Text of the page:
“My daughter has been working so hard this year and really wants to move up to a higher level jazz class next fall. She has been at the intermediate level now for a few years. Is there anything that I can do to help her at home achieve her goal? I am also concerned that over her long Christmas Break she will lose some of her strength? Is that true? What can I do to help?”
– Betsy, dance parent from California
Two great questions, Betsy. I think that I can answer them both with my top ten list of strengthening exercises for aspiring young dancers.
We are hitting the time of year when dance studios and school dance programs take a break for the holidays. So this is a great time to bring up this top ten list! As a dancer, often balancing packed schedules of rehearsals and classes takes a toll on the body, so it is nice to have a break. It is important to rest your body and take time to heal over-worked muscles. But, only for a few days or a week at most. What is equally important and often not discussed, is the importance of keeping your basic dance muscles active or you may lose valuable strength.
It is common knowledge in the fitness industry and among advanced athletes that it takes about two weeks for your muscles to start losing their strength and muscle tone when you take a break from your regular workouts. That’s right, muscles that you worked really hard to build over months can start to disappear that quickly! You might remember the saying, “use it or lose it!” This applies to your dance training too! If you wish to maintain the qualities and strength that you have developed and worked so hard to achieve over the past few months then it is important to do some strength training over the holiday break.
Top ten muscle building
exercises to keep you fit and dancing strong
over your holiday break, into the new year and all year-long.
I often tell my students that your abdominal muscles are your best friend as a dancer! Treat them well, give them lots of attention and you can never do too many. They should feel very loved! Ideally you should be able to complete 100 at the very least. Please work up from that and build up in multiples of 50 and adding in variety of positions. Obliques, legs of the floor, reverse crunches etc… A great idea is to do full sit-ups with a buddy and hold each others feet. Parents that means that you should take a turn too!
2. Plié Relevé in First Position
Standing in First Position, with your body aligned and tummy held nice and tight, Plié and press through your legs and feet into Relevé. Use all your muscles making sure to not hop. Please see the picture above of the correct position of the feet in a full demi-pointe.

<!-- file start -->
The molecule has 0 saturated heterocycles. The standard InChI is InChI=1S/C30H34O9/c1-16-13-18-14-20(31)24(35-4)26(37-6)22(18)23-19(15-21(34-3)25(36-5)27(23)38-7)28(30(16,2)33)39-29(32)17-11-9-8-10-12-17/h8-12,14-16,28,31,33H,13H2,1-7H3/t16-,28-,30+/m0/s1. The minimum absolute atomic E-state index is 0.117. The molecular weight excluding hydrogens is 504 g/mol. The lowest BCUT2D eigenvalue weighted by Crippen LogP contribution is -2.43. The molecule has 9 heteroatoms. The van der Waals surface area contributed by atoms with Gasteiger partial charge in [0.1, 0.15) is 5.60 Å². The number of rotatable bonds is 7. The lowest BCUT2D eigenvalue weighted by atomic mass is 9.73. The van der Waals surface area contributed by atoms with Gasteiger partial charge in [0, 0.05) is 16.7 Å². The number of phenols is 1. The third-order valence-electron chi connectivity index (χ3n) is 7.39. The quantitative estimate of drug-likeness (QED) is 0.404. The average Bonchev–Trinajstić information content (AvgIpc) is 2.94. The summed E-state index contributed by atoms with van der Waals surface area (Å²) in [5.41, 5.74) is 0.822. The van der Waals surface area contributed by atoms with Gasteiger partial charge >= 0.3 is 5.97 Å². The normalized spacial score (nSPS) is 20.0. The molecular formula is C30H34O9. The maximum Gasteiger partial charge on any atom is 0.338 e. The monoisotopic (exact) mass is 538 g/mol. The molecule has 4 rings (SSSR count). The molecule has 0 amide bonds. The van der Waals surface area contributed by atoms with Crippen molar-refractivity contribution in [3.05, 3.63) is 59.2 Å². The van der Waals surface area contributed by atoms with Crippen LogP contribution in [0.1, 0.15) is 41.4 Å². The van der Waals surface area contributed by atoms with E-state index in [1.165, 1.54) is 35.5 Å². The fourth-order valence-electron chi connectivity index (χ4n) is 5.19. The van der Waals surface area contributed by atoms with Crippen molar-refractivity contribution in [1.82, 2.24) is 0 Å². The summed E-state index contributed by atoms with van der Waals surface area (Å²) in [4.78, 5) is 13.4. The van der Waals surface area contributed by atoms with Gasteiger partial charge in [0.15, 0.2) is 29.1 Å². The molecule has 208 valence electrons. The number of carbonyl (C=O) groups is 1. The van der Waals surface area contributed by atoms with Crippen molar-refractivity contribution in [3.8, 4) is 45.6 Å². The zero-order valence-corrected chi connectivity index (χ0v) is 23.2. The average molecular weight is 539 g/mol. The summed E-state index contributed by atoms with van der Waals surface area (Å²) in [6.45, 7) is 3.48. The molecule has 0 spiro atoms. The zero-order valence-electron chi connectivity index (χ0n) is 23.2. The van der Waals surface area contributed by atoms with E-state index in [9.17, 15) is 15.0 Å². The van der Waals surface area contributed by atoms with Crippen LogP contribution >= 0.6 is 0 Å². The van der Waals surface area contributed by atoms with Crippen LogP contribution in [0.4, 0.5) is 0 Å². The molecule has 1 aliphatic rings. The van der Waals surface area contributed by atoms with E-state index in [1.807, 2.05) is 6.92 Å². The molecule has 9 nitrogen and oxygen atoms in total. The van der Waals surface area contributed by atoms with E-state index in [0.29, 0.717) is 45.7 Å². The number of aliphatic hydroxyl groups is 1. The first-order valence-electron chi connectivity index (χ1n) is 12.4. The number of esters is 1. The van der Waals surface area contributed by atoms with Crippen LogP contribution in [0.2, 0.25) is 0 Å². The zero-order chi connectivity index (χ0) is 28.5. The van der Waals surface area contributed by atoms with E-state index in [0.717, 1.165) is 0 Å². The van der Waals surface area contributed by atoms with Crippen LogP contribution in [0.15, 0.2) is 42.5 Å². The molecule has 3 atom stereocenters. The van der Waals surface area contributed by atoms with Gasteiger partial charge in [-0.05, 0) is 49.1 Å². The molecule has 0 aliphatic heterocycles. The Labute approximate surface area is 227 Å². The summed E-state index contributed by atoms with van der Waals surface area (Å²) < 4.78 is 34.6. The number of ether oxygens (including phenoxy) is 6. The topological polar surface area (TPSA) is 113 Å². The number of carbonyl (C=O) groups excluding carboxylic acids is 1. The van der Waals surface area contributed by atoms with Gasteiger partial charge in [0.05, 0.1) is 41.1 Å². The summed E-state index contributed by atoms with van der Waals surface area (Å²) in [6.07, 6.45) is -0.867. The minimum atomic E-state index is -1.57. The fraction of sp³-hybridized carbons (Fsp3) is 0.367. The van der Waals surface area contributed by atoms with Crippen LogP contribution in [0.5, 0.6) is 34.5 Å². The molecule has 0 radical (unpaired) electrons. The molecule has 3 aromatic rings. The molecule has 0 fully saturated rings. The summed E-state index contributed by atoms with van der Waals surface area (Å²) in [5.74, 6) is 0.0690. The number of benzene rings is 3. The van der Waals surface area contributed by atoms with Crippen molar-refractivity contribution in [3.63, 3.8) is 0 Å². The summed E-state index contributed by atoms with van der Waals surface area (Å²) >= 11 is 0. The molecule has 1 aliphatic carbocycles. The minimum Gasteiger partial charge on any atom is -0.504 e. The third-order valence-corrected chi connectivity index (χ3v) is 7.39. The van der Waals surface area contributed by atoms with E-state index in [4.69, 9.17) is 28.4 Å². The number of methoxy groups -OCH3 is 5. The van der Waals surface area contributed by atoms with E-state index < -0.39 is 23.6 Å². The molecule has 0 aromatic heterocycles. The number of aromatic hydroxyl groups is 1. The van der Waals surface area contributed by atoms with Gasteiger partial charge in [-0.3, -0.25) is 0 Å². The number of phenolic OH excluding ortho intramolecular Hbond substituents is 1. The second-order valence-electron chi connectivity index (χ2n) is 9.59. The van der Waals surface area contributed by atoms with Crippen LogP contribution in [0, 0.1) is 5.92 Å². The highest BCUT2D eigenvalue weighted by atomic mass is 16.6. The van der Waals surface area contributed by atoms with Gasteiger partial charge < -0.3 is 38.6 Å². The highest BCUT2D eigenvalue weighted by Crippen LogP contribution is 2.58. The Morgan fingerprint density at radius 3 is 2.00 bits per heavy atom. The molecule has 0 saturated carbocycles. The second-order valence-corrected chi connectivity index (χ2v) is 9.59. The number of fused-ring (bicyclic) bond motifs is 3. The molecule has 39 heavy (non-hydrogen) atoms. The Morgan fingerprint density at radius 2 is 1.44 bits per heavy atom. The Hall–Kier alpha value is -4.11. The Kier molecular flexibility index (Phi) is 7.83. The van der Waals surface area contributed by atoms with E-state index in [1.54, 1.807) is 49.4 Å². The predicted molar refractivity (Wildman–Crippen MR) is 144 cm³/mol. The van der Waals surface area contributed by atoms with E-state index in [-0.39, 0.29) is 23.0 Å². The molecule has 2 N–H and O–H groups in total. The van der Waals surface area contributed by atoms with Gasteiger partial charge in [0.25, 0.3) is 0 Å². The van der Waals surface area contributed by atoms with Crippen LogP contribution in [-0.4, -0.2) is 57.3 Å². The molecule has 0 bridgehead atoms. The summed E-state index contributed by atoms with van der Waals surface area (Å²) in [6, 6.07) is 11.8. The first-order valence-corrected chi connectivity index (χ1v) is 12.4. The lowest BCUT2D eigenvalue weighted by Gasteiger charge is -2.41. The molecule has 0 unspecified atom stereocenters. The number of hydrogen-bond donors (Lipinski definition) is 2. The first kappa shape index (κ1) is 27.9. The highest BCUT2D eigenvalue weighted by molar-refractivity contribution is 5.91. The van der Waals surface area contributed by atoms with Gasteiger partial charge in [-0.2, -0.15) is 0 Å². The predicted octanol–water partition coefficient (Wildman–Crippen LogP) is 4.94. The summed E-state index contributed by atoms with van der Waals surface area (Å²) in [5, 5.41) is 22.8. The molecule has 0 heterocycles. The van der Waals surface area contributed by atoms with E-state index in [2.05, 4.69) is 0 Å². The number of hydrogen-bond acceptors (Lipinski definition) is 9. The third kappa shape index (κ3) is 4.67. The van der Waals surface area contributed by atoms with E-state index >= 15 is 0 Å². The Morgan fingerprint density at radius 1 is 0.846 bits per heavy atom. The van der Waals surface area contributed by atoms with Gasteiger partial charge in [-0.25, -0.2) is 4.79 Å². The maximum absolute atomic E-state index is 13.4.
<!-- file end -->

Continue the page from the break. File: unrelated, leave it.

Foot should be aligned, with ankles directly over the toes. Notice how the heals are right in line with the ball of the foot. Weight should be evenly distributed over all your toes.
It is really important to make sure that you are not sickling. This is when your ankles roll in or out and is often a sign of weak ankles. The picture to the right demonstrates, what not to do! As you complete the exercise, you should make certain that you are not sickling!
Ideally you should be able to complete the exercise at least 50 times. Nice and slow so that you are controlled with your movement. It is good practice to count very slowly to four as you press up.
3. Foot Circles
Simply draw circles with your entire foot, focusing on moving slowly through the entire foot. Making sure to move through full flexion and extension of your foot. Start with 10 each direction. Work your way up to 50 each direction!
Another great variation is to write the alphabet with your toes, exaggerating the letters and really working through the entire foot!
4. Second Position Grand Pliés
With the legs a little wider then shoulder distance apart and with legs and feet turned out, lower slowly through a grand plié. Here is a video clip from the New York City Ballet Workout DVD that demonstrates the plié well. Make sure that you are thinking about your posture and keeping the knees from rolling inwards. It is important to move slowly and thoughtfully, engaging your muscles as you move. Start with 25!
Traditional, push-ups! Modify if you need, but 50 is the goal!
That’s right, good ‘old fashioned jump rope, which can be performed with or without a real jump rope. Just pretend if you must! Especially if you are accident prone like me! The goal is to get your heart beating. Start with 50. Work your way to 500!